Nawaz Sharif rejects perception of differences with all army chiefs


ISLAMABAD: Former Prime Minister Nawaz Sharif has rejected the perception that he has had differences with all army chiefs, saying his government has also had cordial relations with certain military leaders.
Sharif said this in an interview with the BBC on Thursday — his first detailed interview with foreign news media after the Supreme Court disqualified him as prime minister on July 28 in the Panama Papers case.
The July 28 disqualification was not the first time that Sharif was ousted from power. Former Army Chief Pervez Musharraf toppled his government in a bloodless coup in 1999, following which the PML-N leader was jailed and later allowed to leave the country and go into exile.
Successive dismissals of PML-N government have fueled the perception that Sharif does not have a good working relationship with the country’s judiciary and armed forces.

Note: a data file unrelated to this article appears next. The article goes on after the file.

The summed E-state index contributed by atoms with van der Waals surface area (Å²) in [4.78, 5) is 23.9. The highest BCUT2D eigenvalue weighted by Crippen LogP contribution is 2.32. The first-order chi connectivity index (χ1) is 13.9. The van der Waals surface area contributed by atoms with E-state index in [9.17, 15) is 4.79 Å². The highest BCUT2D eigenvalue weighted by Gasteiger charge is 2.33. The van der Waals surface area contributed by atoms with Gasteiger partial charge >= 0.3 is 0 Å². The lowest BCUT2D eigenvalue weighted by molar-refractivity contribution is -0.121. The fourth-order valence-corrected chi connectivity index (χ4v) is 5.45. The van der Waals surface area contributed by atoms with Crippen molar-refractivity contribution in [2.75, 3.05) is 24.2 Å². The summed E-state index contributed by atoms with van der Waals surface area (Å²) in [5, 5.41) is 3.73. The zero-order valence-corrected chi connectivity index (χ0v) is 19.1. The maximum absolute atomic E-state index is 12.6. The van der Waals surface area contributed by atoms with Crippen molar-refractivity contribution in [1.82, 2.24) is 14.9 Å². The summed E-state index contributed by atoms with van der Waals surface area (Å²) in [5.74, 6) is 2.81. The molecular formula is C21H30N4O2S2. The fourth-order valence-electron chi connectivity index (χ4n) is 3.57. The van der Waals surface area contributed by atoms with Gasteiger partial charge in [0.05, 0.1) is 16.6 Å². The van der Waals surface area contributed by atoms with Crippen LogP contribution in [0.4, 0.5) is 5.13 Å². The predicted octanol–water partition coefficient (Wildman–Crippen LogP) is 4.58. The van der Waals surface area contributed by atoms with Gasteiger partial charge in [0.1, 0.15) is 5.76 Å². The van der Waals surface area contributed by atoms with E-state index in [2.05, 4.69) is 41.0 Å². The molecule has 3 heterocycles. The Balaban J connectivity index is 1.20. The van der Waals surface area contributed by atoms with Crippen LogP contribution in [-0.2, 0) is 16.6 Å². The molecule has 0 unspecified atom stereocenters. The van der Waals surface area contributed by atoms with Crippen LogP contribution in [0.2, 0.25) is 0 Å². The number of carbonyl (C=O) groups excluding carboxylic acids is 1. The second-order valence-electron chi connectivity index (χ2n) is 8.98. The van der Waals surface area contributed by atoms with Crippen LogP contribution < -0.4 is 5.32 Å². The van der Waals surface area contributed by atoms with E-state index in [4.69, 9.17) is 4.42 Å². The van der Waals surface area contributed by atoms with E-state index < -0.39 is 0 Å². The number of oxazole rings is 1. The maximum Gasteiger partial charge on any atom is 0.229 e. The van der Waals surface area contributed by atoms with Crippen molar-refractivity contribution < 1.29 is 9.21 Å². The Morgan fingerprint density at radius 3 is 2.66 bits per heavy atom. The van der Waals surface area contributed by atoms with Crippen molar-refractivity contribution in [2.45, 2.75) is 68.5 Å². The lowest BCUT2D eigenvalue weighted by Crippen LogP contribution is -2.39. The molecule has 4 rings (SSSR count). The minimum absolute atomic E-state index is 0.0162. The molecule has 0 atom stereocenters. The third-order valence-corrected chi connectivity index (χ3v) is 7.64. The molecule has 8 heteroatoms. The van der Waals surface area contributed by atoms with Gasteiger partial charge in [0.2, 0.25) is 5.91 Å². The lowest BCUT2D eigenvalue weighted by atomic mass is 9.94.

But Sharif rejected that perception in his interview with the BBC on Thursday.
“I have had a cordial relationship with Army generals. I have never deviated from the Constitution and strongly believe in the rule of law,” he said.
The former prime minister added that during the 1999 coup against his government, Musharraf and some other generals were against him.
“The rest of the army was not even aware that there had been a coup and a large number of army men were not happy with the coup,” said the former premier.
Sharif claimed that the objective of Imran Khan-led PTI was to oust him from power and they had pursued the idea for years.
The former premier further said that the China-Pakistan Economic Corridor (CPEC) was affected due to the months-long sit-ins “but in spite of that, the country progressed”.
“The sit-in lasted for around four months, tell me what it was for?”
“From day one, their objective was to oust me from power, especially the PTI,” claimed Sharif.
He added that once the sit-ins failed, his opponents went to the Supreme Court and petitioned against him which was at first dismissed and termed as ‘frivolous’, but was later accepted by the apex court.


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